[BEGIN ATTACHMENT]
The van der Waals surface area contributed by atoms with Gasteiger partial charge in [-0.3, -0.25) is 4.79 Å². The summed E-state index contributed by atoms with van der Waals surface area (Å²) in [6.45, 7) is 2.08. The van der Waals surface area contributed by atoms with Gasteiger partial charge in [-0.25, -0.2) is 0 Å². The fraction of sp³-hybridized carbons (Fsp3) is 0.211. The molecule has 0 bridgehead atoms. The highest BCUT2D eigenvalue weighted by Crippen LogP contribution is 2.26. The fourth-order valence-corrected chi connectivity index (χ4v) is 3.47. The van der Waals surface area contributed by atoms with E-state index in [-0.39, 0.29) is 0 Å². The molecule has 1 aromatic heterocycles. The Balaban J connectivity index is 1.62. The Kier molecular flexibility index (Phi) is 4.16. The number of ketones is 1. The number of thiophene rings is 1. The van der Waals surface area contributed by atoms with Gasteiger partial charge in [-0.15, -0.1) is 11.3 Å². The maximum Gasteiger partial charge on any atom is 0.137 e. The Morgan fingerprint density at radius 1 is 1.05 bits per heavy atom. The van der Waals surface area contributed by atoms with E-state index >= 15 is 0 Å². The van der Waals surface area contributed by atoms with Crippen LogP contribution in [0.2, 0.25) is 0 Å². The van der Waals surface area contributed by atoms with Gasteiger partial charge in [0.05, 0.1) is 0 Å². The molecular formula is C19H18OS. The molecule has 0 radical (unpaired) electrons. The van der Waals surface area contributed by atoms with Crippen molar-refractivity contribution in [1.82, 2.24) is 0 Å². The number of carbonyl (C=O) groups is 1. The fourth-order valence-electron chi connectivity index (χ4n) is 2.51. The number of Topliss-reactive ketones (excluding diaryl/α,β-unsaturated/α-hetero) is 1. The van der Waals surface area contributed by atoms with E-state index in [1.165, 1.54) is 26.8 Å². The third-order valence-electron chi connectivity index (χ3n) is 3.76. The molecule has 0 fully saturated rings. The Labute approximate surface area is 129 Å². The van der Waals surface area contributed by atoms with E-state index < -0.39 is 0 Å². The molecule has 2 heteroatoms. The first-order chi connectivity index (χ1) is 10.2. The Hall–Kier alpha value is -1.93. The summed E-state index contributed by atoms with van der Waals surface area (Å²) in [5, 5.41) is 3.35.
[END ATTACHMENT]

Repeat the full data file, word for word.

The van der Waals surface area contributed by atoms with Gasteiger partial charge in [-0.3, -0.25) is 4.79 Å². The summed E-state index contributed by atoms with van der Waals surface area (Å²) in [6.45, 7) is 2.08. The van der Waals surface area contributed by atoms with Gasteiger partial charge in [-0.25, -0.2) is 0 Å². The fraction of sp³-hybridized carbons (Fsp3) is 0.211. The molecule has 0 bridgehead atoms. The highest BCUT2D eigenvalue weighted by Crippen LogP contribution is 2.26. The fourth-order valence-corrected chi connectivity index (χ4v) is 3.47. The van der Waals surface area contributed by atoms with E-state index in [-0.39, 0.29) is 0 Å². The molecule has 1 aromatic heterocycles. The Balaban J connectivity index is 1.62. The Kier molecular flexibility index (Phi) is 4.16. The number of ketones is 1. The number of thiophene rings is 1. The van der Waals surface area contributed by atoms with Gasteiger partial charge in [-0.15, -0.1) is 11.3 Å². The maximum Gasteiger partial charge on any atom is 0.137 e. The Morgan fingerprint density at radius 1 is 1.05 bits per heavy atom. The van der Waals surface area contributed by atoms with E-state index >= 15 is 0 Å². The van der Waals surface area contributed by atoms with Crippen LogP contribution in [0.2, 0.25) is 0 Å². The van der Waals surface area contributed by atoms with Gasteiger partial charge in [0.05, 0.1) is 0 Å². The molecular formula is C19H18OS. The molecule has 0 radical (unpaired) electrons. The van der Waals surface area contributed by atoms with Crippen molar-refractivity contribution in [1.82, 2.24) is 0 Å². The number of carbonyl (C=O) groups is 1. The fourth-order valence-electron chi connectivity index (χ4n) is 2.51. The number of Topliss-reactive ketones (excluding diaryl/α,β-unsaturated/α-hetero) is 1. The van der Waals surface area contributed by atoms with E-state index in [1.165, 1.54) is 26.8 Å². The third-order valence-electron chi connectivity index (χ3n) is 3.76. The molecule has 0 fully saturated rings. The Labute approximate surface area is 129 Å². The van der Waals surface area contributed by atoms with E-state index < -0.39 is 0 Å². The molecule has 2 heteroatoms. The first-order chi connectivity index (χ1) is 10.2. The Hall–Kier alpha value is -1.93. The summed E-state index contributed by atoms with van der Waals surface area (Å²) in [5, 5.41) is 3.35.